listens to some of Eileen Joyce's concerto
in a timely reissue from Dutton Laboratories
Tasmanian-born of Irish/Spanish parents, 'radiant' in concert, 'worried,
washed out, and without expression' in rehearsal, shadowed by tension at
the five o'clock hour before going on, an artist whose novelized, silver-screened
rags-to-riches life story sparked popular imagination, whose emotionally
colour-coded changes of dress (blue for Beethoven, green for Chopin) were
as celebrated as Liberace's candelabrums or Semprini's catchphrases, Eileen
Joyce (1912-91) was the beautiful, auburn-haired, pencil-browed sweetheart
of wartime Britain. Through her recordings (for Parlophone, Columbia and
Decca), she brought the classics to hundreds. Through Jack Hylton's morale-boosting
Blitz Tours, to thousands. Through her films, to millions - most famously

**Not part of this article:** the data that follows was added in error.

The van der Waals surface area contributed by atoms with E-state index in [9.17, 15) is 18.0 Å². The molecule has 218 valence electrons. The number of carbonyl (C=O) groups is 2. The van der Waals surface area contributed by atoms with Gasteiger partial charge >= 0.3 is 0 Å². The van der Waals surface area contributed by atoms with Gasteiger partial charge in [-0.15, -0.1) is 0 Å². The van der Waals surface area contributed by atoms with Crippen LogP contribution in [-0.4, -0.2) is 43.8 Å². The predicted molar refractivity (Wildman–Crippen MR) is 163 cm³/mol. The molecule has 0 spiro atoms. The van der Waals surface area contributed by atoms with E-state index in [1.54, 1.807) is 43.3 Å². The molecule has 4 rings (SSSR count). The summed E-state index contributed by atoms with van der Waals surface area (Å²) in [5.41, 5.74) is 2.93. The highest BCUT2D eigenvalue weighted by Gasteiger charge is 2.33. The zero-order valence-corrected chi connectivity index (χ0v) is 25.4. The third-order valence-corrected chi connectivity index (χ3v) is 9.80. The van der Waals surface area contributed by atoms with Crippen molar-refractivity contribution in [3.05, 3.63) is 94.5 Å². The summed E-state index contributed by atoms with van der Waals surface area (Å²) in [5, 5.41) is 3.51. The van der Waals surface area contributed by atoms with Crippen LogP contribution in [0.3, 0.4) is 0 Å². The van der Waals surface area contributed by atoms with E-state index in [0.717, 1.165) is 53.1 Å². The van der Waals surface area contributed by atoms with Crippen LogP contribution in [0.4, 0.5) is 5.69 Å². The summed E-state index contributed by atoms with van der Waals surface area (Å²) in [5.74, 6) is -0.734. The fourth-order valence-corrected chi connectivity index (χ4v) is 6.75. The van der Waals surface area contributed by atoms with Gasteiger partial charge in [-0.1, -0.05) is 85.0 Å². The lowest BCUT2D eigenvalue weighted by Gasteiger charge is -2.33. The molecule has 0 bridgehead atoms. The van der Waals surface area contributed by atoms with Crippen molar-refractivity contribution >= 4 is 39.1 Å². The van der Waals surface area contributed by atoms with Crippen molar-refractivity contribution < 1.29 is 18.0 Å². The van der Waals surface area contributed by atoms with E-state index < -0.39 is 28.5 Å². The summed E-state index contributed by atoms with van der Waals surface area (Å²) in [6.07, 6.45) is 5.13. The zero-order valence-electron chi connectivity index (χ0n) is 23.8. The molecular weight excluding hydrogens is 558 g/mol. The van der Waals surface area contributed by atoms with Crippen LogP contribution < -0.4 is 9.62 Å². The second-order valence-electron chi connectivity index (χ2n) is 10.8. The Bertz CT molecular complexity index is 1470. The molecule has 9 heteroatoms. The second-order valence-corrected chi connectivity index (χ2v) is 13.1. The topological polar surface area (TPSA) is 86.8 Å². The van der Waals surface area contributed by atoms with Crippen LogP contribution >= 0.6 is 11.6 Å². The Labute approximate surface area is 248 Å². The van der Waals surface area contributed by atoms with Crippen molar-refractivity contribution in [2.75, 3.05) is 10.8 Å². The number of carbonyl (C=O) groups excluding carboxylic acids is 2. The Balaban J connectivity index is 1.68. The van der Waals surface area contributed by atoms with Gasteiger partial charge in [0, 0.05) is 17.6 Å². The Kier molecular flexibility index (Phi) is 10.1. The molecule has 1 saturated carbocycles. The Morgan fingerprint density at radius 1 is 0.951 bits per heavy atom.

David Lean's Brief Encounter (1945), her C minor Rachmaninov coursing
unforgettably through the shadows and smoke of Noël Coward's screenplay.
She was neither the first nor last concert pianist to appear on celluloid
or to do soundtracks (witness Nyiregyhazi, Arrau, Paderewski, Iturbi, Bolet).
But the fact that she did, a 'common' touch colonial showman in England
at a time of rife intellectual and social snobbery, was to eventually work
against her. Likewise (in the jobbing-People's Entertainer-third class versus
thinking-Establishment Elitist-first class stakes) her Prom status at the
expense of RPS supremacy (enjoyed by Moiseiwitsch, Solomon, Curzon and Myra
Hess). Eric Blom's snide description of a player of 'mechanical accuracy
[without] strong musical feeling' whose popularisation of a handful of war-horse
concertos (out of a reputed repertory of seventy) had 'ceased to add interest
to musical life,' and who in endearing/(selling) herself to 'indiscriminate
concert-going crowds' had 'lost the attention of discerning musicians,'
typically reflected early 50s prejudice. On a downward curve, haunted by
'an odd life' she claimed she didn't like, she continued to play, but gave
her last recital, in Scotland, in 1962.
Copyright © Ates
Orga, December 3rd 1999
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